It’s been 9 months since my introductory Solr book came out. It was written for version 4.3. In the meanwhile, Solr kept marching on and is now at version 4.7. There has been quite a number of changes and new features. So I really wanted to recheck that the examples in the book still make sense. I also wanted to do the tests on Windows to see whether the *nix-centered instructions in the book caused any issues.
This first part covers the issues and supplementary material based on the review of the first five chapters. Later parts will be covered in other blog posts. So far, it seems that the examples survived without any serious issues.
- Do not copy examples from the book PDF. Instead, use examples published on GitHub. This will avoid problems with content broken over multiple lines and having to delete page-end material introduced in the PDF
- Solr logs look somewhat funny in DOS console, especially with some weird û characters, but mostly they are ok. It may be worth increasing screen buffer size to see long exception traces.
- Even though book PDF has clickable links enabled on URLs (that took FOREVER), some - though not all - line breaks cause URLs stop prematurely as well. So, if your browser results are very different from what book suggests, recheck that you have full URLs. Sometimes that will require some surgery if Solr redirects within Admin interface erroneously.
Command line examples often mix URLs and local directories. On *nix/Mac, these all use forward slash (/), but on Windows the URLs still use forward slashes and local paths use backslashes (). For example:
java -Dauto -Durl=http://localhost:8983/solr/collection1/update -jar post.jar collection1</span>input1.csv
Chapter 1: Creating your first collection
- In solrconfig.xml, we have Lucene version set to LUCENE_43. This still works, though the latest version is LUCENE_47 and is what I am testing with. I also noticed that now it seems possible to use version number directly (e.g. 4.7).
- Solr WebAdmin screens have rather different collection-specific sub-screens. The ones book uses are all still there, but there has been quite a lot of change and progress overall. Some of which is related to now being able to edit schema and configuration via web UI.
Scripting Solr startup turned out to be slightly more complicated on Windows. Here is an example that works:
CD /D D:\SOLRPATH\solr-4.7.0\example
java -Dsolr.solr.home=D:\SOLR-INDEXING -jar start.jar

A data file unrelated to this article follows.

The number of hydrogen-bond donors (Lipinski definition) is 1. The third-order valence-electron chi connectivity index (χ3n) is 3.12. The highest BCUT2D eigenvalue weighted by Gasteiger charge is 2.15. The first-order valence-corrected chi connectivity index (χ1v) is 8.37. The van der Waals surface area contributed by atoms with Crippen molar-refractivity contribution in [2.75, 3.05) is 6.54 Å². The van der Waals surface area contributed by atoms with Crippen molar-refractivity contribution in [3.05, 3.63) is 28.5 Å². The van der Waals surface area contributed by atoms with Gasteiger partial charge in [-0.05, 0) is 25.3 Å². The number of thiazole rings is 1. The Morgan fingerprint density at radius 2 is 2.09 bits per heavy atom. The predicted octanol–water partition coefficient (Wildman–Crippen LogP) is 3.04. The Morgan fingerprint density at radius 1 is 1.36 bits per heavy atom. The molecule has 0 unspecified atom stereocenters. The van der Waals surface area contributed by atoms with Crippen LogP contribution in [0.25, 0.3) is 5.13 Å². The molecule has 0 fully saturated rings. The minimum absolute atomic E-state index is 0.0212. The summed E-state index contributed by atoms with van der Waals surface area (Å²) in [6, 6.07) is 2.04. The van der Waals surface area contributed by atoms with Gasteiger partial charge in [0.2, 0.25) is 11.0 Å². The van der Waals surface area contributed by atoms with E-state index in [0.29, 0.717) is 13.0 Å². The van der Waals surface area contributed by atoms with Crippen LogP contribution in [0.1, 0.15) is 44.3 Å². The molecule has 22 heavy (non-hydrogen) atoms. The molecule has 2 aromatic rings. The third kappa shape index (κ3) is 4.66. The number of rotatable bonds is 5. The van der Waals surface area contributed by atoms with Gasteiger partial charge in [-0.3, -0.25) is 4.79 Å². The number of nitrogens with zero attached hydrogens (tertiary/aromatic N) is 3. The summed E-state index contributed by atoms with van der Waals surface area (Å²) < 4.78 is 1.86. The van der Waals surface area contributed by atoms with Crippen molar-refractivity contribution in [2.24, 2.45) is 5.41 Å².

Here, SETLOCAL insures that the prompt returns to directory script was started from, instead of switching to the Solr’s example directory and staying there.
Chapter 2: Running several collections at once
As mentioned in the book, Solr now has core autodiscovery with radically different semantics. And as predicted, it took a couple of versions for it to mature. I think it works by now, but the book examples still work fine with legacy solr.xml format.
Chapter 3: Importing multivalued fields
Similar to scripting in chapter 1, both copying and deleting directories turned out to be slightly non-trivial in DOS. The relevant example commands are:
xcopy /SI collection1 multivalued
rmdir /s multivalued\data
Chapter 4: Using Solr’s XML format
If you practice delete commands at the end of the chapter, you need to rerun the import before moving to the next chapter. The full populated index is reused later.
Chapter 5: Indexing text
- Be careful with the step 1, as it combines several instructions (trying to save space). Do not delete data directory and make sure to restart the Solr after modifying solr.xml
- Some of the examples have ‘?’, ‘;’, and ‘.’ characters stuck at the end of URLs. They don’t actually change the results (no match), but could be quite confusing, especially since the URLs also have URL encoding of values as well.
- Be careful if you following this chapter by copying config files from the GitHub repository. The same several files are changed multiple times during the chapter and the GitHub represent only the final state. It might be better to copy selectively or even do this one mostly by typing.
It seems that the book has survived so far, at least for basic examples. And it works on Windows without too many changes. So, if you are a beginner or early intermediate Solr user, it is still a good value.
If you enjoyed this article, you may also benefit from other information resources available at solr-start.com.